Crash Drive 2 has some sizable issues, yet, amazingly, I’m still recommending it. Chief among these is that it’s a multiplayer game without local multiplayer! But despite numerous missteps where the title feels off, the core gameplay is just plain fun to the point that I’m willing to forgive where it falls short.

Let’s address my main complaints early. Multiplayer issues don’t just stem from being online only, but more in that the online isn’t anything too special. It’s not for lack of activity, as I found a solid number of people every time I connected. It’s more because the activities don’t especially benefit from having others around. Save the King of the Crown event – which is a bit vanilla – all the other modes are ones you can tackle just as well solo. Without having friends in the room to laugh with, engage in trash talk, and more, it just feels rather bland before long, unfortunately.

Another concern is the ratio of vehicles to environments. There are thirty vehicles in the garage to choose from, yet only four main levels (ranging from tropical to snow) in which to use them. I’d have gladly sacrificed several of the more redundant vehicles if it meant a couple of extra areas to explore. It would have given the game a far better balance.

Last but not least, the camera is subpar. There’s only a single view, and it’s a bit tighter on the vehicle than it needs to be. Depending on which event you’re engaged in at the moment, it’s particularly noticeable. It’s also a bit slow to react to the ever-changing directions of your vehicle. It could use some improvement.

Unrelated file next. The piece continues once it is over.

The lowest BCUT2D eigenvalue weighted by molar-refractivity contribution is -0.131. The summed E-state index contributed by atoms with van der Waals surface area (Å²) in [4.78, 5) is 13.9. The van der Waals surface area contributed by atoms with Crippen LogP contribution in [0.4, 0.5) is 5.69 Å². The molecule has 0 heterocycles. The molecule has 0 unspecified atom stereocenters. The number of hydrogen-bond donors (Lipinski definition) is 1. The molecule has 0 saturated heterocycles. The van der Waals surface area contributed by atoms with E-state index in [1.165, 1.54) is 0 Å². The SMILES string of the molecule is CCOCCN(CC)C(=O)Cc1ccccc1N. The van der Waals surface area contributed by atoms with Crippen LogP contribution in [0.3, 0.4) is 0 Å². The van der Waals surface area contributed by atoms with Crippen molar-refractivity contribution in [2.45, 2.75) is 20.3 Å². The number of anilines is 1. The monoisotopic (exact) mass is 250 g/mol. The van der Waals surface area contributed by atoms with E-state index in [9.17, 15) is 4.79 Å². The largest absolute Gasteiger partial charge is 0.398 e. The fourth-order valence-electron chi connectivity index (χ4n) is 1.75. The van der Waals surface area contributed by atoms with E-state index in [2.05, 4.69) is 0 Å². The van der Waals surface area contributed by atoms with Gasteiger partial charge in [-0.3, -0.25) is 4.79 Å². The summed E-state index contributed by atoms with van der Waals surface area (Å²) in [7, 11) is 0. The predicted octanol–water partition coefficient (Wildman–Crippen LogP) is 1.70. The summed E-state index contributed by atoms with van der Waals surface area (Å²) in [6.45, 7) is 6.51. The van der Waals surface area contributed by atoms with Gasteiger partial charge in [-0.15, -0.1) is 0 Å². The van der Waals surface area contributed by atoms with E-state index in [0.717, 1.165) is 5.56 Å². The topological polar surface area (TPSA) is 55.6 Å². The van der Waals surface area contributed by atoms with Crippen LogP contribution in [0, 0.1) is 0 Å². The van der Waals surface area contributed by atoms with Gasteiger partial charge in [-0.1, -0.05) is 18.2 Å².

Now that my biggest gripes are out of the way, it’s time to talk about why I still recommend Crash Drive 2. I’ve found it very entertaining as a solo experience. The way the developers intended it? Nope, but the way that I’m enjoying it. Each level is solid in size while being fun to explore from one corner to the other. Events are random and pop up with consistency so that there’s always something to do. Collecting coins, finding rings, stunts, and more effectively keeps things lively while keeping you engaged.

There’s plenty of ways to earn cash for buying and upgrading all of the vehicles. The vehicles themselves, though overshadowing the levels, are diverse, and it’ll take you a good while to unlock and max each of their separate levels. The way that they react doesn’t comply with the laws of physics, but it guarantees the action is kept brisk and enjoyable, despite all the absurdity. Even if the camera can’t always keep up with the chaos, I can’t help but smile when climbing walls like Spiderman, or flipping like a rag doll!

On paper, Crash Drive 2 should run out of gas, but with Joy-Cons in hand, it succeeds in spite of itself. It’s not for multiplayer that it’s a success – the lack of local support ensures that – but it triumphs as a solo romp, as there’s plenty to accomplish and laugh at. The $8.99 launch price is fair, making it easier to put the various quirks of this late port in the back of your mind as they’re overtaken by fun content.